Broadcom’s $61 Billion VMware Deal Gets Interim UK Clearance

Broadcom Inc.’s proposed $61 billion takeover of VMware Inc. was provisionally waved through by the UK’s antitrust watchdog, easing the path toward one of the largest technology deals in history.

(Bloomberg) — Broadcom Inc.’s proposed $61 billion takeover of VMware Inc. was provisionally waved through by the UK’s antitrust watchdog, easing the path toward one of the largest technology deals in history.

The Competition and Markets Authority said it took an initial view that the deal wouldn’t substantially reduce competition in the supply of key computer server products, according to a statement published Wednesday after an in-depth review. Broadcom is still waiting for the US regulator, which is yet to decide whether to litigate on the deal.

The UK green light comes just days after the CMA appeared to rethink its tough stance on tech mergers by opening the door to new talks with Microsoft Corp. on its $69 billion Activision Blizzard Inc. deal.

VMware shares rose 5.8% in New York Wednesday morning. Broadcom slid 1.7%.

Broadcom, which announced the deal last year, makes a wide range of electronics, with its products going into everything from Apple Inc.’s iPhones to industrial equipment. VMware makes virtual software that allows users to access systems remotely. The companies don’t have overlapping products but are often used together.

Read More: Broadcom Gets EU Green Light for $61 Billion VMware Deal

The UK agency had considered whether the combination could harm rivals’ ability to work with VMware’s software but found that such a risk wouldn’t outweigh the potential lost business to Broadcom, according to the statement.

“Computer servers – often using the products of Broadcom and VMware – play a critical role in enabling us to work in the office or at home or to access TV shows or use banking services,” said Richard Feasey, the chair of the independent inquiry panel carrying out the investigation. “We have provisionally found that this deal would not harm competition.”

The agency follows the European Union which approved the deal on July 12. Broadcom agreed with the bloc to so-called behavioral remedies including promises to import interoperability standards into its technologies to allow rivals to compete more fairly.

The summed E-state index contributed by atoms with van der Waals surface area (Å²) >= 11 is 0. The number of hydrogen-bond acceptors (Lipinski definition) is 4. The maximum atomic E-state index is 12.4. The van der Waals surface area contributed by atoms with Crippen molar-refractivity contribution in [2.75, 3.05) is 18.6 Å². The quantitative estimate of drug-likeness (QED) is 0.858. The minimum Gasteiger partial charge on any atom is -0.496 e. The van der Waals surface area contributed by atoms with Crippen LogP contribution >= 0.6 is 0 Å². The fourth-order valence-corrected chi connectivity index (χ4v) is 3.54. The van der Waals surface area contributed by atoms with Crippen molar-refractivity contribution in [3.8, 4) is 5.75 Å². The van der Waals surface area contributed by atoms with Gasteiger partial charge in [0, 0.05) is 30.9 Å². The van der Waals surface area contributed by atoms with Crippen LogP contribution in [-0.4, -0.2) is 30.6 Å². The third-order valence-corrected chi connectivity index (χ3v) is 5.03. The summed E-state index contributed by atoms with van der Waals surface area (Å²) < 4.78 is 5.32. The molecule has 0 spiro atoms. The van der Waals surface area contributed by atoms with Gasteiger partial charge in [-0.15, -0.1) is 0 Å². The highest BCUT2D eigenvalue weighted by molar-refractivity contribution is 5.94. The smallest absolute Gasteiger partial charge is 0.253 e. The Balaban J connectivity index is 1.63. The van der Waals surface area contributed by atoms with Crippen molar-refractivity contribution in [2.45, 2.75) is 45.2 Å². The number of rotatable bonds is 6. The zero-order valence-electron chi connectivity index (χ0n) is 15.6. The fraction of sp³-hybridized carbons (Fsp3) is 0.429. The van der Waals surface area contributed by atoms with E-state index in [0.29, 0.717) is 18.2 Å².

All eyes will now be on Lina Khan’s US Federal Trade Commission to see whether the agency will decide to litigate against the merger. A lawsuit against the tie-up is yet to be filed in the US.

The CMA has got tougher on the tech industry post-Brexit as it seeks to use its expansive powers to try and curtail some of the world’s biggest companies. It drew criticism for blocking Microsoft’s Activision deal despite the EU deciding that it could go through. It is now reconsidering its veto after fresh negotiations with the company.

With the Broadcom decision following so quickly after the CMA’s change of stance on Activision, there will be close scrutiny on whether the agency is softening its tough approach. However, Alex Haffner, competition partner at UK law firm Fladgate, thinks that although the CMA will be wary of how its decision-making is viewed, it will likely stick to its view that each case needs to be judged independently. 

“Having had more of an opportunity to look at the evidence in some detail, the facts as presented suggest to the CMA that any competition concerns are less pronounced and so the merger should (provisionally) be allowed to proceed,” Haffner said in an email. 

The CMA will now consult on its interim findings and will issue a final decision on September 12. 

“We have always believed that our proposed acquisition will enable enterprises to accelerate innovation and expand choice by addressing their most complex technology challenges in this multi-cloud era,” a Broadcom spokesperson said. “We expect the transaction will close in Broadcom’s fiscal year 2023.”

(Updates share trading in fourth paragraph.)

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